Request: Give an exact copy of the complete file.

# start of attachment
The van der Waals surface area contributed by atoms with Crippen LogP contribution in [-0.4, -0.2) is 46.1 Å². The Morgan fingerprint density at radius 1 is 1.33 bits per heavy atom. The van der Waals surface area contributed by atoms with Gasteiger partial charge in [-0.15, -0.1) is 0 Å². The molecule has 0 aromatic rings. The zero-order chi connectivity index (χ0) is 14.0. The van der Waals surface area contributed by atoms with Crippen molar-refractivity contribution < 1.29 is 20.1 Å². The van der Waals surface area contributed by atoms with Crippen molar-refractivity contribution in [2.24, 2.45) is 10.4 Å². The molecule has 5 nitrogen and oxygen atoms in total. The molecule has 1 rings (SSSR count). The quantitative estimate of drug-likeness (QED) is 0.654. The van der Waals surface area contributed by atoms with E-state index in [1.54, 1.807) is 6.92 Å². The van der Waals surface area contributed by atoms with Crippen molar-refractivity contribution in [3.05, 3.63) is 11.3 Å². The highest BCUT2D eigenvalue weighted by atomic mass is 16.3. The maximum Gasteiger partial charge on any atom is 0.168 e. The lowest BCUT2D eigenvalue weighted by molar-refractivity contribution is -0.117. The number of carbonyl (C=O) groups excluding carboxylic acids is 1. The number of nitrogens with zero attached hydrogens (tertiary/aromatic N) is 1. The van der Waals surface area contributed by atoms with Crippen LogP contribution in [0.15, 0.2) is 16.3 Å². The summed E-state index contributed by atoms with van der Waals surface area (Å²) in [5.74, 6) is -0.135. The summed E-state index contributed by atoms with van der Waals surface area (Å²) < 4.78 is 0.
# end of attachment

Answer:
The van der Waals surface area contributed by atoms with Crippen LogP contribution in [-0.4, -0.2) is 46.1 Å². The Morgan fingerprint density at radius 1 is 1.33 bits per heavy atom. The van der Waals surface area contributed by atoms with Gasteiger partial charge in [-0.15, -0.1) is 0 Å². The molecule has 0 aromatic rings. The zero-order chi connectivity index (χ0) is 14.0. The van der Waals surface area contributed by atoms with Crippen molar-refractivity contribution < 1.29 is 20.1 Å². The van der Waals surface area contributed by atoms with Crippen molar-refractivity contribution in [2.24, 2.45) is 10.4 Å². The molecule has 5 nitrogen and oxygen atoms in total. The molecule has 1 rings (SSSR count). The quantitative estimate of drug-likeness (QED) is 0.654. The van der Waals surface area contributed by atoms with E-state index in [1.54, 1.807) is 6.92 Å². The van der Waals surface area contributed by atoms with Crippen molar-refractivity contribution in [3.05, 3.63) is 11.3 Å². The highest BCUT2D eigenvalue weighted by atomic mass is 16.3. The maximum Gasteiger partial charge on any atom is 0.168 e. The lowest BCUT2D eigenvalue weighted by molar-refractivity contribution is -0.117. The number of carbonyl (C=O) groups excluding carboxylic acids is 1. The number of nitrogens with zero attached hydrogens (tertiary/aromatic N) is 1. The van der Waals surface area contributed by atoms with Crippen LogP contribution in [0.15, 0.2) is 16.3 Å². The summed E-state index contributed by atoms with van der Waals surface area (Å²) in [5.74, 6) is -0.135. The summed E-state index contributed by atoms with van der Waals surface area (Å²) < 4.78 is 0.